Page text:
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Explode to Explain

Are your students citing “text evidence” without really having control of the meaning of the quote they choose? Do they state “in the text it says” and then fill in the next blank with a quote they may not really understand? Do they forget to explain further or elaborate?

Here’s an idea a group of teachers and I tried last week. After a lesson that provides time for the students to read and discuss the article, give them the luxury of time to contemplate what one quote from the text means – to explode the meaning of this quote in order to explain it further. One sentence in an informational text can be loaded with a lot of meaning – it’s worth the time for students to slow down and really think about what the author is talking about and the implications of what the author is saying.

For the first small group lesson (20 minutes), I introduced a NEWSELA article about the eco-boats that were hired to clean garbage from the Rio Bay in preparation for the Olympics. My introduction included defining and discussing the difference between garbage and sewage (important to understanding the article), previewing and making informed predictions about the content of the article, and then the students reading while I conferred with individuals.


For the second lesson, we talked about one of the main ideas – “Water pollution is a problem in the Rio Bay” – written in purple ink in image below.  (Remember – this is just one of the main ideas in this article.) I shared a supporting quote from the article with them – written in blue ink on chart- and we worked our way through the details in that particular quote. In the image below, notice how I jotted what the students were thinking in red ink.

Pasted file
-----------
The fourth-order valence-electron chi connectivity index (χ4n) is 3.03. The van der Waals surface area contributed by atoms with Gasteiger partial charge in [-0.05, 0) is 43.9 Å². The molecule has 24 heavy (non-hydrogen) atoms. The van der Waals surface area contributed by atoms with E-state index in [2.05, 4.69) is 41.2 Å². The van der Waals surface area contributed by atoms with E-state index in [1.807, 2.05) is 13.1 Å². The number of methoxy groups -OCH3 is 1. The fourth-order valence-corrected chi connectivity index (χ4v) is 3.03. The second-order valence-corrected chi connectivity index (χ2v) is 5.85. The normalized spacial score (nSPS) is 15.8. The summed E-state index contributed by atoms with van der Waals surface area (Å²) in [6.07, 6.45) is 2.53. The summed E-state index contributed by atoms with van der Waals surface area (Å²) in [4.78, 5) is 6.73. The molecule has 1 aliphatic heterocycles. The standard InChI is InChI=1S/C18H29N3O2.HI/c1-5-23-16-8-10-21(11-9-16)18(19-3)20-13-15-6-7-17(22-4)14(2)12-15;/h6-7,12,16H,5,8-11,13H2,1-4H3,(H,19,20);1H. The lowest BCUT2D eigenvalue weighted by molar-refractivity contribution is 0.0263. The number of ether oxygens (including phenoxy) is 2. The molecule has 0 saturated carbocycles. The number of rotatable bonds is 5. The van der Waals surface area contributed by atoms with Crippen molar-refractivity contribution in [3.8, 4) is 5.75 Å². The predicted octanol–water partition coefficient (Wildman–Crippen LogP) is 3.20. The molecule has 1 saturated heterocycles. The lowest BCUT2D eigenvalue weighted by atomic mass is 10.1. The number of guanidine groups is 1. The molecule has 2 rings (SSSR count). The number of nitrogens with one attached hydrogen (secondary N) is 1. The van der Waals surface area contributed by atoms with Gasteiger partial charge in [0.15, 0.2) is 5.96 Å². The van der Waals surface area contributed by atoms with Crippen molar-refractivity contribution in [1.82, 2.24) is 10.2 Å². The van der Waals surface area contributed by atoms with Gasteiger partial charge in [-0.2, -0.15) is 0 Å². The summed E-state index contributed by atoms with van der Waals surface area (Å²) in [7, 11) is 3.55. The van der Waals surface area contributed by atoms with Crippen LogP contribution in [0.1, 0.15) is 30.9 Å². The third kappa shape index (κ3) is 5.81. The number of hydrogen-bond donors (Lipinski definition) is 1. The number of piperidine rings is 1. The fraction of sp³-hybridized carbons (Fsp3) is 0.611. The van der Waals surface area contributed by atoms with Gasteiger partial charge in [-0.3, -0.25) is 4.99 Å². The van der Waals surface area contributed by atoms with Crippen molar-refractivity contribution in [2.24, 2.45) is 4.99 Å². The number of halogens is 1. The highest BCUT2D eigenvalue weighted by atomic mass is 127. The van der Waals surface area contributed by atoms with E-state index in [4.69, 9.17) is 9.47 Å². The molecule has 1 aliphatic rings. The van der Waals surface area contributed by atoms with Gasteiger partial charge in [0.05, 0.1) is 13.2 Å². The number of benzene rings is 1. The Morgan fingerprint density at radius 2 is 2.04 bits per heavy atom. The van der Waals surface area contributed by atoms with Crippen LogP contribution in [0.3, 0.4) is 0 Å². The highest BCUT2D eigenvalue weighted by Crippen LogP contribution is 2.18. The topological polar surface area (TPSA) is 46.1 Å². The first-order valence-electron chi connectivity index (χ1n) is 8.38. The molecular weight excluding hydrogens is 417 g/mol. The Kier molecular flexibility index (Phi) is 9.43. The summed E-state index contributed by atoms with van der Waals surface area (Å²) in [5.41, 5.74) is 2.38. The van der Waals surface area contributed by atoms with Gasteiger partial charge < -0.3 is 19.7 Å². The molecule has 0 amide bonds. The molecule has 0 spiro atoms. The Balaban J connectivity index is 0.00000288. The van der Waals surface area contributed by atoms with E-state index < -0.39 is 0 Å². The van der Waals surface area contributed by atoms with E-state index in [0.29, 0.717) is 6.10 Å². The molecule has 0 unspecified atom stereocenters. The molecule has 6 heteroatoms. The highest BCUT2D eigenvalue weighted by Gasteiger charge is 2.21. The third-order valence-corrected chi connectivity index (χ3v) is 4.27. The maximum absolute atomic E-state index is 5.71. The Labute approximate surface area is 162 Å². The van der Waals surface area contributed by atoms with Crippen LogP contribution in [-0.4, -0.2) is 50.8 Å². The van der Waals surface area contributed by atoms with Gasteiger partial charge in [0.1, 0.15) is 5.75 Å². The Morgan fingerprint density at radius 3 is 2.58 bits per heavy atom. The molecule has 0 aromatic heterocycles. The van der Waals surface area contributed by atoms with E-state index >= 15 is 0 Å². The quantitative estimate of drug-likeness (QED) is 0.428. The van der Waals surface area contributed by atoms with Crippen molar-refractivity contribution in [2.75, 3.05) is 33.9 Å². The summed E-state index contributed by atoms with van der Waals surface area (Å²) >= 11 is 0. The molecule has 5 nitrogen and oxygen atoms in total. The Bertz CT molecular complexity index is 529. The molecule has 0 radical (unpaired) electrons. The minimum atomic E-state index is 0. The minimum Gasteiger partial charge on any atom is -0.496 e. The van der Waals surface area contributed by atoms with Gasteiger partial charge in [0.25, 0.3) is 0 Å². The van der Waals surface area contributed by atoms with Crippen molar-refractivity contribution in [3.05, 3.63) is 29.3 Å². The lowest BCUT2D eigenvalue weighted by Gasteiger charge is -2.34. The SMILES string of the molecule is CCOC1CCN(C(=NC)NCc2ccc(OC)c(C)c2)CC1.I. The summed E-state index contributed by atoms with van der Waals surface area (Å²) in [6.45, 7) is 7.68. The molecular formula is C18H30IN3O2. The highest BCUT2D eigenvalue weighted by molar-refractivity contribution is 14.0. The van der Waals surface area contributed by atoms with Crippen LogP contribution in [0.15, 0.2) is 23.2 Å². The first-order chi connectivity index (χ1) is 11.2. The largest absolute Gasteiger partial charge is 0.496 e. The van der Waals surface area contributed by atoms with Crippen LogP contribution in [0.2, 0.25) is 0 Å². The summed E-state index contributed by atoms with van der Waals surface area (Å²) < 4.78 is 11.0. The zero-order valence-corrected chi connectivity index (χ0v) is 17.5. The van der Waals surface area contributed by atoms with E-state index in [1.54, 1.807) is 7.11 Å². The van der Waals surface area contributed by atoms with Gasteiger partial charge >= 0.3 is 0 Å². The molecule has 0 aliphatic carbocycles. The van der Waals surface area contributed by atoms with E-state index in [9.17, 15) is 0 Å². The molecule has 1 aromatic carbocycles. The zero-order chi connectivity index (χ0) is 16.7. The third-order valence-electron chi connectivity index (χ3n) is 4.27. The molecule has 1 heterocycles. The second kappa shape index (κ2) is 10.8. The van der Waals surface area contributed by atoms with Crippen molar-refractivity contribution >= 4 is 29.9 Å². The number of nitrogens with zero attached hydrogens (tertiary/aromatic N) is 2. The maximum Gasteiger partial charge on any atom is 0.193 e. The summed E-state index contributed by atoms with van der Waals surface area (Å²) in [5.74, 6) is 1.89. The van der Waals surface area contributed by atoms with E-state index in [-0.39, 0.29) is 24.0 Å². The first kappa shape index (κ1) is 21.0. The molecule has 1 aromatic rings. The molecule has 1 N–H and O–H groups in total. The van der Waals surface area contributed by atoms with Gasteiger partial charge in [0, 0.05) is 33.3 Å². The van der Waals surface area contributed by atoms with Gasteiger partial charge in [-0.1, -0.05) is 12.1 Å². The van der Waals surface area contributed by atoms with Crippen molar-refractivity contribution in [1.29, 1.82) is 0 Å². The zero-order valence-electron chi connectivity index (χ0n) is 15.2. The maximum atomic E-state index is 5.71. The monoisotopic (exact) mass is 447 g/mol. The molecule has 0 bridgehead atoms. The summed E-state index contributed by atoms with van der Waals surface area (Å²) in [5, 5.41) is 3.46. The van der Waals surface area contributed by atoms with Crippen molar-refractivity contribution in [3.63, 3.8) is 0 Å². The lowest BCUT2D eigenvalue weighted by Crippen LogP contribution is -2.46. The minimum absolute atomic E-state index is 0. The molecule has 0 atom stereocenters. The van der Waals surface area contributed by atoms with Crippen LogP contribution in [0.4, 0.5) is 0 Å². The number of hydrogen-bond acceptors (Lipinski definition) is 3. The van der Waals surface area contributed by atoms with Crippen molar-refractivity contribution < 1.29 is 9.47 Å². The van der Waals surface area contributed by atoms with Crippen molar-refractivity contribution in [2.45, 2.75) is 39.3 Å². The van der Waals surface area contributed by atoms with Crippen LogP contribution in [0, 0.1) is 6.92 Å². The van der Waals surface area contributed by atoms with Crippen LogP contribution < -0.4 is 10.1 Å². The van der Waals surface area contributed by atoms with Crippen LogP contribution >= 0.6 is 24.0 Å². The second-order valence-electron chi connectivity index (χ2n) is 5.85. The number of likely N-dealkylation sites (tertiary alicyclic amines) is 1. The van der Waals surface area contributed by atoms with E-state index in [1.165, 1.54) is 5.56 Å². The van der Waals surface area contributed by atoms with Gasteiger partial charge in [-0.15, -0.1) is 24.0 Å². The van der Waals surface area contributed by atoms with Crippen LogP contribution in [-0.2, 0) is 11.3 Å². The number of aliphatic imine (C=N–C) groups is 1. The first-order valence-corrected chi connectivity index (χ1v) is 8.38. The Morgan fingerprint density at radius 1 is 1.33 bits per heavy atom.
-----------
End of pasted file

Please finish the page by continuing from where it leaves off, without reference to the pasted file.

I modeled talking about what this quote means using the notes in red to help me explain my thinking. Then I asked a student to do the same. THEN I asked partners to turn and talk to do the same. My goal was for them to speak fluently about what they understand this quote to mean–and then be able to write about it.


I closed this lesson by asking the students to explode an additional quote from the text that supports the main idea – “Tons of garbage and raw waste flow down rivers each day.” They wrote this quote in their response journals and attempted to explode.  I conferred heavily. They will continue to need support doing this for awhile.

For a day 3 lesson, we reviewed the notes on the quote we’d exploded together and engaged in a shared writing to explain that quote. See the image below. Then they returned to the quote they’d exploded, orally rehearsed with a partner what they planned to write and then wrote.


Notes – I determined the main idea we’d use. I chose the two quotes. This is more about saving time and cognitive energy to get to the heart of what we needed to do–thinking through and explaining “text evidence.” Later the students can take on more of this. During these three lessons, this small group of students just began to get what we were talking about as far as explaining. They need to do this a LOT to get a grip on explaining the text evidence they are citing.